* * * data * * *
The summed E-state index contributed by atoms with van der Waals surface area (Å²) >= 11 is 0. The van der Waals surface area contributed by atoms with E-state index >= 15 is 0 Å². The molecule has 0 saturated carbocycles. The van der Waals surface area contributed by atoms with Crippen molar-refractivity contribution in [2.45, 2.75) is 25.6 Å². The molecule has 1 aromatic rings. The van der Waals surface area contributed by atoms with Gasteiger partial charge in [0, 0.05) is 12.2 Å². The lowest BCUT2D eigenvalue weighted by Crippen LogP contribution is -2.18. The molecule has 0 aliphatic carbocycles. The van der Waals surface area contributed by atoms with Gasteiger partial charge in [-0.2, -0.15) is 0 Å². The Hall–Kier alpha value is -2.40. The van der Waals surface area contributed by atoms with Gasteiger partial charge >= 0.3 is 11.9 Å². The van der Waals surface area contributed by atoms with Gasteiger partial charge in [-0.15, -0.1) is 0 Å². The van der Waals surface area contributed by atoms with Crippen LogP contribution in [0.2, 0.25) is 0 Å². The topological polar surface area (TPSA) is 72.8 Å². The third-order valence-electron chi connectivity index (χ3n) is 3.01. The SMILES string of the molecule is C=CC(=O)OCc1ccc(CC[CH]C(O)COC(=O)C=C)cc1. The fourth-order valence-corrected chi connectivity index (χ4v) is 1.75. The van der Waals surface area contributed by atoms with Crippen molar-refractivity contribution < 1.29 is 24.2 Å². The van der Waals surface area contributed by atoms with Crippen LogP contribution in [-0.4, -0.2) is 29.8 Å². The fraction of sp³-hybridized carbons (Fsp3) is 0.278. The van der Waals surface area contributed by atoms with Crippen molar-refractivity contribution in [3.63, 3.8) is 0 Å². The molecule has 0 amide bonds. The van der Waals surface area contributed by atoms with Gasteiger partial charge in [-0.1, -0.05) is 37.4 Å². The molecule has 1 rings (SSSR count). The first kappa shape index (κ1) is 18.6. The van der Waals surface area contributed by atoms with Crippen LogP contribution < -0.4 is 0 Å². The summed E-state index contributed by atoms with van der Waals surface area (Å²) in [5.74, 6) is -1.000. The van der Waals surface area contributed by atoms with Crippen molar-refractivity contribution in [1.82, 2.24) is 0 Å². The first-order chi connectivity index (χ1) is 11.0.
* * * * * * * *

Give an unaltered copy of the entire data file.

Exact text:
The summed E-state index contributed by atoms with van der Waals surface area (Å²) >= 11 is 0. The van der Waals surface area contributed by atoms with E-state index >= 15 is 0 Å². The molecule has 0 saturated carbocycles. The van der Waals surface area contributed by atoms with Crippen molar-refractivity contribution in [2.45, 2.75) is 25.6 Å². The molecule has 1 aromatic rings. The van der Waals surface area contributed by atoms with Gasteiger partial charge in [0, 0.05) is 12.2 Å². The lowest BCUT2D eigenvalue weighted by Crippen LogP contribution is -2.18. The molecule has 0 aliphatic carbocycles. The van der Waals surface area contributed by atoms with Gasteiger partial charge in [-0.2, -0.15) is 0 Å². The Hall–Kier alpha value is -2.40. The van der Waals surface area contributed by atoms with Gasteiger partial charge >= 0.3 is 11.9 Å². The van der Waals surface area contributed by atoms with Gasteiger partial charge in [-0.15, -0.1) is 0 Å². The van der Waals surface area contributed by atoms with Crippen LogP contribution in [0.2, 0.25) is 0 Å². The topological polar surface area (TPSA) is 72.8 Å². The third-order valence-electron chi connectivity index (χ3n) is 3.01. The SMILES string of the molecule is C=CC(=O)OCc1ccc(CC[CH]C(O)COC(=O)C=C)cc1. The fourth-order valence-corrected chi connectivity index (χ4v) is 1.75. The van der Waals surface area contributed by atoms with Crippen molar-refractivity contribution < 1.29 is 24.2 Å². The van der Waals surface area contributed by atoms with Crippen LogP contribution in [-0.4, -0.2) is 29.8 Å². The fraction of sp³-hybridized carbons (Fsp3) is 0.278. The van der Waals surface area contributed by atoms with Crippen molar-refractivity contribution in [3.63, 3.8) is 0 Å². The molecule has 0 amide bonds. The van der Waals surface area contributed by atoms with Gasteiger partial charge in [-0.1, -0.05) is 37.4 Å². The molecule has 1 rings (SSSR count). The first kappa shape index (κ1) is 18.6. The van der Waals surface area contributed by atoms with Crippen LogP contribution < -0.4 is 0 Å². The summed E-state index contributed by atoms with van der Waals surface area (Å²) in [5.74, 6) is -1.000. The van der Waals surface area contributed by atoms with Crippen molar-refractivity contribution in [1.82, 2.24) is 0 Å². The first-order chi connectivity index (χ1) is 11.0.